I have a difficult time imagining anyone saying no to $200 million -- or whatever financial commitment NIKE threw at the world’s No. 1 golfer to start using only items with a “swoosh” on them.
Still, Rory McIlroy is playing with fire.
Obviously McIlroy doesn’t need the money. And just as obvious, his old equipment was working fine. You don’t rise to No. 1 in the world with a pair of major championships in your pocket by age 23 playing with junk.
At McIlroy’s level of performance the margin of error is small. No doubt NIKE and McIlroy spent hours finding clubs that felt right and worked well on the driving range. But that’s not the same as actually playing with clubs he knows for sure produce victories and megabucks.
The change is a gamble. It’s about the same as top golfers reworking their swings in search of one more birdie. To the non-golfer this probably sounds ridiculous, but history tells us otherwise. Two examples: An equipment change for money turned Nick Price from a top-5 player into just another PGA Tour player and rising star Camilo Villegas has been heard from since he did a money-grab in 2011 to make a switch.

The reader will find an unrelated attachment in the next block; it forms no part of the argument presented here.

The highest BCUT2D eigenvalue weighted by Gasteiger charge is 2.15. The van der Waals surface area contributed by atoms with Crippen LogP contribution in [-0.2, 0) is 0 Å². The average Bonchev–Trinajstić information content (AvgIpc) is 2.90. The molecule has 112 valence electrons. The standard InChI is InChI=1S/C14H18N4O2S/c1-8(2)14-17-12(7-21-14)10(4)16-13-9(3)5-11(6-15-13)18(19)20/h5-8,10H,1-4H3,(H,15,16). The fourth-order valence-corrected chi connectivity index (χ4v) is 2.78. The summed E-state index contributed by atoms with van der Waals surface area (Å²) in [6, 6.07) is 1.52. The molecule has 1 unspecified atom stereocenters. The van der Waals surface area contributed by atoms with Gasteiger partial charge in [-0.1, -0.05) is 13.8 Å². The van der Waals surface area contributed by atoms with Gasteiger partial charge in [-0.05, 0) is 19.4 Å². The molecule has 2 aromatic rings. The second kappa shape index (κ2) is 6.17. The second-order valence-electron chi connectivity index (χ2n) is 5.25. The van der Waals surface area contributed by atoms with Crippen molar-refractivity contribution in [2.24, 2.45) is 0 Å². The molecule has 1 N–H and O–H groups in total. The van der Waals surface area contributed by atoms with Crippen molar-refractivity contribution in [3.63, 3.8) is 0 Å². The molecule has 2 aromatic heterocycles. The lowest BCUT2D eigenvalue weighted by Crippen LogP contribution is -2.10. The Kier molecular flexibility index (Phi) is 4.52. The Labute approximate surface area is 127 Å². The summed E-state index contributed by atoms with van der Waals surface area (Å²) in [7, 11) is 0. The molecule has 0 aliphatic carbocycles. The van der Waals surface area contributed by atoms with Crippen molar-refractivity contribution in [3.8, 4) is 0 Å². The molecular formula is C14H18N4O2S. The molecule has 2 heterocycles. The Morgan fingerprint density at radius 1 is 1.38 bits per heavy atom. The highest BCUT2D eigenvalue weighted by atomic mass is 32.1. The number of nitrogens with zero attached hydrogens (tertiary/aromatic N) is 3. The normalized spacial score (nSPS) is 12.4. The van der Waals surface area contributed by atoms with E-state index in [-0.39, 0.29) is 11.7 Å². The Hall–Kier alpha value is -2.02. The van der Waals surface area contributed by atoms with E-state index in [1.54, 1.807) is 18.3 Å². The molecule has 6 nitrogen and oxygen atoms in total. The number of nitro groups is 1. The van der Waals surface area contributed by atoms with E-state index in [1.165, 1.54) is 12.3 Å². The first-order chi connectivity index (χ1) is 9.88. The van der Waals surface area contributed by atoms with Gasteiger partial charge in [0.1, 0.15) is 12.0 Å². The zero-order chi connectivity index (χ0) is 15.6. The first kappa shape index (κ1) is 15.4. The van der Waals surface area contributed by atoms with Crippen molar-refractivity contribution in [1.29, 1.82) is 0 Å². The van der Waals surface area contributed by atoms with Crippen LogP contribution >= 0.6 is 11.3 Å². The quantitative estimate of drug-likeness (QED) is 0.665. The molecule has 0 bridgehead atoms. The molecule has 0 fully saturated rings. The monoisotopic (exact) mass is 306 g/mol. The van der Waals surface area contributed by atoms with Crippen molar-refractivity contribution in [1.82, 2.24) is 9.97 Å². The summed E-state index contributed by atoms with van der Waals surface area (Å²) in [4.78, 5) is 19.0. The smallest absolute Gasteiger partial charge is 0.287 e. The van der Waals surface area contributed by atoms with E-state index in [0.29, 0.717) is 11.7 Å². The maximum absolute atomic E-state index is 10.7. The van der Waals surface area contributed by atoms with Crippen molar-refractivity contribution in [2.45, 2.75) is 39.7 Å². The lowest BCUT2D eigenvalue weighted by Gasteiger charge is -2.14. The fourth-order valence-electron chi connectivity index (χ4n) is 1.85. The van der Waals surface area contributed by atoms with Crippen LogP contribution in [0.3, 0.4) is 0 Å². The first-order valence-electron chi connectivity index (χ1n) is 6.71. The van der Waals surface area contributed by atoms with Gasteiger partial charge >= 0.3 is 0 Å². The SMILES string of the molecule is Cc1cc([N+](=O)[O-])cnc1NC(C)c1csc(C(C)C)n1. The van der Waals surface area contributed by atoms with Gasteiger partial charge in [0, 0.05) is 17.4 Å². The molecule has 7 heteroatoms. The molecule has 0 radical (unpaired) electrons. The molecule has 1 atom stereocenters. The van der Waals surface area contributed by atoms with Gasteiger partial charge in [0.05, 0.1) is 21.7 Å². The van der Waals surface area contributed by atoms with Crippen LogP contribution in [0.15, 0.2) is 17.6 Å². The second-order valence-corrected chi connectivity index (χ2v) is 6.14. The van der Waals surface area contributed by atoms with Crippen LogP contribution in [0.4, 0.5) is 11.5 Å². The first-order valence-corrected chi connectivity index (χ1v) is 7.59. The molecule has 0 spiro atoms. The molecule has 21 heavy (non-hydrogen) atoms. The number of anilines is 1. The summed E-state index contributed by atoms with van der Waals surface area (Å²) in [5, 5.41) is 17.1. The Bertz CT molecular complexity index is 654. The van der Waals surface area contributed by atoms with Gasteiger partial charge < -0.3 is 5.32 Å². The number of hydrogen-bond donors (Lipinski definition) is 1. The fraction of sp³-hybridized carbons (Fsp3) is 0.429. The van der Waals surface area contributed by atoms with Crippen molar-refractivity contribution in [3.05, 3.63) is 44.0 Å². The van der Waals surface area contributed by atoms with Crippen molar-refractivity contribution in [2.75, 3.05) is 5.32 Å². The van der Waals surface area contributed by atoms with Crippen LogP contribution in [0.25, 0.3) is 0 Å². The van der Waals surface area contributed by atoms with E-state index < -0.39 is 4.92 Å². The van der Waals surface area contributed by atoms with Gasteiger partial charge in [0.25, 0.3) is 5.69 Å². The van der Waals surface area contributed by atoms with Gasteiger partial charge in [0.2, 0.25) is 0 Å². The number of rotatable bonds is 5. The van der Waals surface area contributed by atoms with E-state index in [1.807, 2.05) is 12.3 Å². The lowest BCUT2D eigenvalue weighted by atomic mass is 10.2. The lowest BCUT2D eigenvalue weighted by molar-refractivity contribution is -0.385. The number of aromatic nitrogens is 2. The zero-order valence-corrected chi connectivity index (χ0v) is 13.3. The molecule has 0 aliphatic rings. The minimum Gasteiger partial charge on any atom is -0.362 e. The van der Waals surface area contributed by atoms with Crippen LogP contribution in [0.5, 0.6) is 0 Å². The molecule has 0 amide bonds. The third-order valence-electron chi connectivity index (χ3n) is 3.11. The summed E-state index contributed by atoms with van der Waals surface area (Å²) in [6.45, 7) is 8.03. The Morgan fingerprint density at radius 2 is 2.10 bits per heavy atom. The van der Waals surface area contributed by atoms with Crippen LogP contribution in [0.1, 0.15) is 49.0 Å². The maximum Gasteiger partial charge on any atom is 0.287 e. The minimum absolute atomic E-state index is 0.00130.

The amount of news coverage about the passing of baseball great Stan Musial mirrors the kind of respect he received during his Hall of Fame career. Everyone agrees Musial – known as Stan the Man to his adoring fans in St. Louis and throughout Middle America – was a great player, but few think of his name ahead of those of his peers in the 1940s and ‘50s: Joe DiMaggio, Ted Williams, Mickey Mantle and Willie Mays.
Nice stories were written and broadcast about Musial, but there were no TV specials and sidebars. That’s a shame because Musial was every bit the player his peers were. He excelled at everything on the baseball diamond and, by all accounts, was an even better person and role model during his 92-plus years on earth.
I vaguely remember Musial. I recall seeing him play in the Saturday Game of the Week on TV. I can still see his face on my baseball cards.
In short, Musial is the most underrated of baseball’s great players. Notice I didn’t say most underrated of the best players. His legacy is shared by a small handful of other great athletes: Billy Casper in golf; Kareem Abdul-Jabbar in basketball; and Otto Graham in football come to mind.
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